However, before you get to setting up rules, you need to configure the network cards to work with Snort and you also need to test how the default configuration is being handled by Snort. Start by configuring the network cards.

Set the network interface to promiscuous mode:

 sudo ip link set dev interface_name promisc on 

Using ethtool, disable Generic Receive Offload (GRO) and Large Receive Offload (LRO) to prevent larger network packets from being truncated:

 sudo ethtool -K interface_name gro off lro off 

Test how Snort performs with the default configuration:

 snort -c /usr/local/etc/snort/snort.lua 

This should return a successful output signaling that you have installed and set up Snort correctly in your system. Now you can tinker with its features and experiment with different configurations to find the best set of rule set for securing your network.

Set Up Rules and Enforce Them With Snort

With the basic settings in place, Snort is now ready to defend your perimeter. As you know, Snort needs rule sets to determine the validity of traffic, let’s set up a few community-made, free rule sets for Snort.

Snort reads rule sets and configurations from specific directories. So first, using the mkdir and touch commands, create a few important directories to store rules and other relevant data for Snort:

 sudo mkdir -p /usr/local/etc/{lists,so_rules,rules} 
sudo touch /usr/local/etc/rules/local.rules
sudo touch /usr/local/etc/lists/default.blocklist

With these directories created, you can download the community ruleset from the official website using the wget command:

 wget https://www.snort.org/downloads/community/snort3-community-rules.tar.gz 

Once the rule set finishes downloading, extract it and copy it over to the /usr/local/etc/rules/ directory.

 tar -xvzf snort3-com*
cd snort3-com*
cp * /usr/local/etc/rules/

To run Snort with the rule set execute this command:

 sudo snort -c /usr/local/etc/snort/snort.lua -R /usr/local/etc/rules/snort3-community.rules -i interface_name -s 65535 -k none 

Breakdown of the command:

  • -c sets the path to the default configuration file
  • -R sets the path to the rule set to enforce
  • -i sets the interface
  • -s discards snaplen limit
  • -k ignores checksums

This should validate the configuration and enforce all the rule sets on Snort. As soon as it picks up any network disturbance, it will alert you with a console message.

If you wish to create and enforce your own rule set, you can learn more about it from the official documentation pages.

Set Up Logging With Snort

By default, Snort does not output any logs. You need to specify with the -L flag to start Snort in logging mode, define the log file type, and -l flag to set the logging directory for Snort to dump the logs.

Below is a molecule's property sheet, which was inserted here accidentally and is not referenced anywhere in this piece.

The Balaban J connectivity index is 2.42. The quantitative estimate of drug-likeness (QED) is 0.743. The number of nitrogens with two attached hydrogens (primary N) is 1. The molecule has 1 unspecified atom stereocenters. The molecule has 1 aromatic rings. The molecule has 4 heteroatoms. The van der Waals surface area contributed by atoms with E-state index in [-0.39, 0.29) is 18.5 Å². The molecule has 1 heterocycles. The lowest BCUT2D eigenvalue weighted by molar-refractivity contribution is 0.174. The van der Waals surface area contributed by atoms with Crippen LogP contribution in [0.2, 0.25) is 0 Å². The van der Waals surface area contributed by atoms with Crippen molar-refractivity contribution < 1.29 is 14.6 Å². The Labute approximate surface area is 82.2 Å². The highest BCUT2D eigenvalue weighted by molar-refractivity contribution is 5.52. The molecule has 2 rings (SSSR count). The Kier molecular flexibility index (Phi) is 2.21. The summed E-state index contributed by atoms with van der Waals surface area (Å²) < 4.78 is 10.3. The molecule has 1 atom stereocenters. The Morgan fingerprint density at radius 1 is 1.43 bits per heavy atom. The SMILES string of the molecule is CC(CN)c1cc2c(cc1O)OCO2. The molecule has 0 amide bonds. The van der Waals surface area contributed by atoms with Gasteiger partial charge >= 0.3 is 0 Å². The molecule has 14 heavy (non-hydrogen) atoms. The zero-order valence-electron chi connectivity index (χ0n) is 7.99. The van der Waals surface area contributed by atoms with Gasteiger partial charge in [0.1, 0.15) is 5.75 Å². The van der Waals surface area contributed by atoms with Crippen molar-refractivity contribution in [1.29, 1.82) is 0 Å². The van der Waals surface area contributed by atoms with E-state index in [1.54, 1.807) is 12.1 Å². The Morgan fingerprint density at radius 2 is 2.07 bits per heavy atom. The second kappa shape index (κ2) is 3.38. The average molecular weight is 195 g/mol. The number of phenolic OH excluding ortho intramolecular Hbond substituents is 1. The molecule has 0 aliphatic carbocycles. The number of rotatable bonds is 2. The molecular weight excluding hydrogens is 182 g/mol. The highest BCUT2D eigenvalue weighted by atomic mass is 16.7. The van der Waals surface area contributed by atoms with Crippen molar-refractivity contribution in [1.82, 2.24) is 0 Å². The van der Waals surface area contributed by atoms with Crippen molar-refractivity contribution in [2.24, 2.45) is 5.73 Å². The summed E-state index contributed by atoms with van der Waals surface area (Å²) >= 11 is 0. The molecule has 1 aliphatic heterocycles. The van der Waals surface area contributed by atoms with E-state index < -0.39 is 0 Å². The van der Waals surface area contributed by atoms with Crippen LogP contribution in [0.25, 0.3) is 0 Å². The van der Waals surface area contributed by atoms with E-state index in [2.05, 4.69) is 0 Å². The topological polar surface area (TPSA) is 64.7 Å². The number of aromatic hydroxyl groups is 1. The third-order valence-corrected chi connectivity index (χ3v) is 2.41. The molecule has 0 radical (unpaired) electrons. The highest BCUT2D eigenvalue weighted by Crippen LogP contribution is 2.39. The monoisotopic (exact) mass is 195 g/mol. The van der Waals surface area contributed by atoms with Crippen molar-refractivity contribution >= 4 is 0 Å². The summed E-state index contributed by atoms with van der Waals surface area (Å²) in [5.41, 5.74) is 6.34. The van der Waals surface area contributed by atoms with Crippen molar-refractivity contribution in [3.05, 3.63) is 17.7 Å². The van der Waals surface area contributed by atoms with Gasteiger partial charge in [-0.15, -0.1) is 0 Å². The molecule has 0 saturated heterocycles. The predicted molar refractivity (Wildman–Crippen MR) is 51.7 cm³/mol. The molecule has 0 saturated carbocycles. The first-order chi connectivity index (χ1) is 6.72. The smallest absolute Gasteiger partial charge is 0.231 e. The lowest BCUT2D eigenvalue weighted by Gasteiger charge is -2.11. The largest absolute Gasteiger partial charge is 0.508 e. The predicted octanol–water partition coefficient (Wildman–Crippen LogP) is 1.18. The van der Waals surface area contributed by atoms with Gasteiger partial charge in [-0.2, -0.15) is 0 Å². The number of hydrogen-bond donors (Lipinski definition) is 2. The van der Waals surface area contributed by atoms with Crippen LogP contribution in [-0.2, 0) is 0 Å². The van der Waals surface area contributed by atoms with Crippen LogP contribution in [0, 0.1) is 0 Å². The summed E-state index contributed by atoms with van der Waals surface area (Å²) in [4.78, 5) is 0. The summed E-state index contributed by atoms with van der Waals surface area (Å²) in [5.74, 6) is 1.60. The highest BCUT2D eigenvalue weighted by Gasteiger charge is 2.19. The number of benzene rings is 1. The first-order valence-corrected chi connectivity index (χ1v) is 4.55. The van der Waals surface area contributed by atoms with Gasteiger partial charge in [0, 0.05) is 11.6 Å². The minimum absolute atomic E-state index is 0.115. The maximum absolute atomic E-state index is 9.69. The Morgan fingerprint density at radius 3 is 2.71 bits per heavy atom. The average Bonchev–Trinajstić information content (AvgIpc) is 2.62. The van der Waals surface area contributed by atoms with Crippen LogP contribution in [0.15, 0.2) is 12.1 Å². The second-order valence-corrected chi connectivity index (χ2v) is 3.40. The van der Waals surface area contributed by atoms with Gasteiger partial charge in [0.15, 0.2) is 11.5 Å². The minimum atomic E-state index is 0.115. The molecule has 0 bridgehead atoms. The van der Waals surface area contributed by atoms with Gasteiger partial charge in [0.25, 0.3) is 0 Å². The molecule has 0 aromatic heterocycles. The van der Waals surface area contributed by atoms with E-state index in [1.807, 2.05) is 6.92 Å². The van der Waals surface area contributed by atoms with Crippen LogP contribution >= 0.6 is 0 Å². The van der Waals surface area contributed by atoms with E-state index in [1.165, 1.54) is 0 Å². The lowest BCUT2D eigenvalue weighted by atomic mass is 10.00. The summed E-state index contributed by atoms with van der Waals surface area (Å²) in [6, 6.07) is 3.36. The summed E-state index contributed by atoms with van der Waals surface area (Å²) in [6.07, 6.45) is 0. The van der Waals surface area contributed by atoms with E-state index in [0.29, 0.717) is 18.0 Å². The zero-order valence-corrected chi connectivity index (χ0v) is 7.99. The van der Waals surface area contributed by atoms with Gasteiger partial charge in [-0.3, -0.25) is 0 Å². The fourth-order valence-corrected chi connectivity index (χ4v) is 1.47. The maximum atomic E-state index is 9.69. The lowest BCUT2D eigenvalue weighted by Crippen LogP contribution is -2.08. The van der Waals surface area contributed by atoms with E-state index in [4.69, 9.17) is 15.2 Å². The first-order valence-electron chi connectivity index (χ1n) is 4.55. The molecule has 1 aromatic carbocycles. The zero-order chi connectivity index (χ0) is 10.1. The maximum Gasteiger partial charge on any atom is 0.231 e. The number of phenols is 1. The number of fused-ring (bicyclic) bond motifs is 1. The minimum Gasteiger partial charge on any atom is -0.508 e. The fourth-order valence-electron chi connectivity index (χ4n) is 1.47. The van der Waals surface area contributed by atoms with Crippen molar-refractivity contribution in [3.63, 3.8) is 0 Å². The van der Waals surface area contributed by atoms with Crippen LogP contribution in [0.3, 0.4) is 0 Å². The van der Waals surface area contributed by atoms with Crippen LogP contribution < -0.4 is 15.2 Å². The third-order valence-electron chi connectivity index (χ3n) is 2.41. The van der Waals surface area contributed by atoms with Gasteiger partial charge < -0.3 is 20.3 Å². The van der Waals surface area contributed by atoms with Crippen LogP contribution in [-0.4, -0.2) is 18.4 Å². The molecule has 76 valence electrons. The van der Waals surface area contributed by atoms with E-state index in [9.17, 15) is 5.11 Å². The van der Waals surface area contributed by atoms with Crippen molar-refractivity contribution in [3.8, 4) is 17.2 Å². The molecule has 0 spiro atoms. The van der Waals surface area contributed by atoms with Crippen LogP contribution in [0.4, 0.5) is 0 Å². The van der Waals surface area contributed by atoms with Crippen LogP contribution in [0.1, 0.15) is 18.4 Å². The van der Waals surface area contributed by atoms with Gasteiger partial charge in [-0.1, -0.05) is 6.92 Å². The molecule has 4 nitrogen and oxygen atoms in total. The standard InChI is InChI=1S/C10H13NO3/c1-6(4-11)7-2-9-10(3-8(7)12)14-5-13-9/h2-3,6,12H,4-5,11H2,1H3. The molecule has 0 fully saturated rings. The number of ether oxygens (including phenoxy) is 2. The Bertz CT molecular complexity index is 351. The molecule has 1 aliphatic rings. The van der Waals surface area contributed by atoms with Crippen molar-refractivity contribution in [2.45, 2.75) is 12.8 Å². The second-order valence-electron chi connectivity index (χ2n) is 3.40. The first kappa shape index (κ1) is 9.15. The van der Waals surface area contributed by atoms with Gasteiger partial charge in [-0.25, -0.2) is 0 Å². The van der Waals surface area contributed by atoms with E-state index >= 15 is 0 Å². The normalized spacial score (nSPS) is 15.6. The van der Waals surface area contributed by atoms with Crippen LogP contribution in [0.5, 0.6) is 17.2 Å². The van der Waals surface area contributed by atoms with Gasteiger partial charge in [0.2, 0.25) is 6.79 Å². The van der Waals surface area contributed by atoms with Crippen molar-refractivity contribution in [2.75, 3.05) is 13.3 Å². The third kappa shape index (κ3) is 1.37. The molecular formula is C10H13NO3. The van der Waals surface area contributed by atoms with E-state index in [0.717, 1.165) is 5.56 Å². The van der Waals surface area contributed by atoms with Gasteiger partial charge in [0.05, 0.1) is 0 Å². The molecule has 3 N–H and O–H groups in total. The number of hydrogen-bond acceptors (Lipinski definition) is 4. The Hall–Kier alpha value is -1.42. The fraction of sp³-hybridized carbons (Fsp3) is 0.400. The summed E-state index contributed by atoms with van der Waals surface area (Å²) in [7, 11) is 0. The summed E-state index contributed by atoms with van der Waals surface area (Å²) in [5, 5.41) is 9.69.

Here’s the command to start Snort with logging enabled:

 sudo snort -c /usr/local/etc/snort/snort.lua -R /usr/local/etc/rules/snort3-community.rules -i interface_name -s 65535 -k none -L file_type -l /var/log/snort 

Breakdown of the command:

  • -c sets the path to the default configuration file
  • -R sets the path to the rule set to enforce
  • -i sets the interface
  • -s discards snaplen limit
  • -k ignores checksums
  • -L enables logging mode and defines the log file type
  • -l defines the path to store logs

Note that in the example command, the logging directory is set to /var/log/snort. Although this is recommended practice, you’re free to store your logs elsewhere.

You can read the log files from Snort from the directory you defined or pass them into SIEM software like Splunk for further analysis.

Add Snort as a System Startup Daemon

Although you have installed and set up Snort, you need to make sure it starts executing at startup and running as a background daemon. Adding it as an auto-start system service will ensure Snort is up and defending your system at all times it’s online.

Here’s how to add a Snort startup daemon on Linux:

  1. Start by creating a new systemd service file:
     touch /lib/systemd/system/snort.service 
  2. Open the file in a text editor of your choice and populate it with the following data. You can modify the flags to fit your needs:
    Description=Snort Daemon
    After=syslog.target network.target
    ExecStart=/usr/local/bin/snort -c /usr/local/etc/snort/snort.lua -R /usr/local/etc/rules/snort3-community.rules -s 65535 -k none -l /var/log/snort -D -L pcap -i ens33
  3. Save and exit the file. Then, using the service and systemctl commands, enable and start the script:
     sudo systemctl enable snort.service
    sudo snort start

The Snort background daemon should now be up and running. You can verify the status of the script using the systemctl status snort command. It should return a positive output.

Now You Know How to Protect Your Network With Snort IDS

While implementing IDS is a good practice, it’s a passive measure than an active one. The best way to improve and guarantee your network’s security is by continuously testing it, and looking for flaws to fix.

Penetration testing is a great way to find exploitable vulnerabilities and patch them.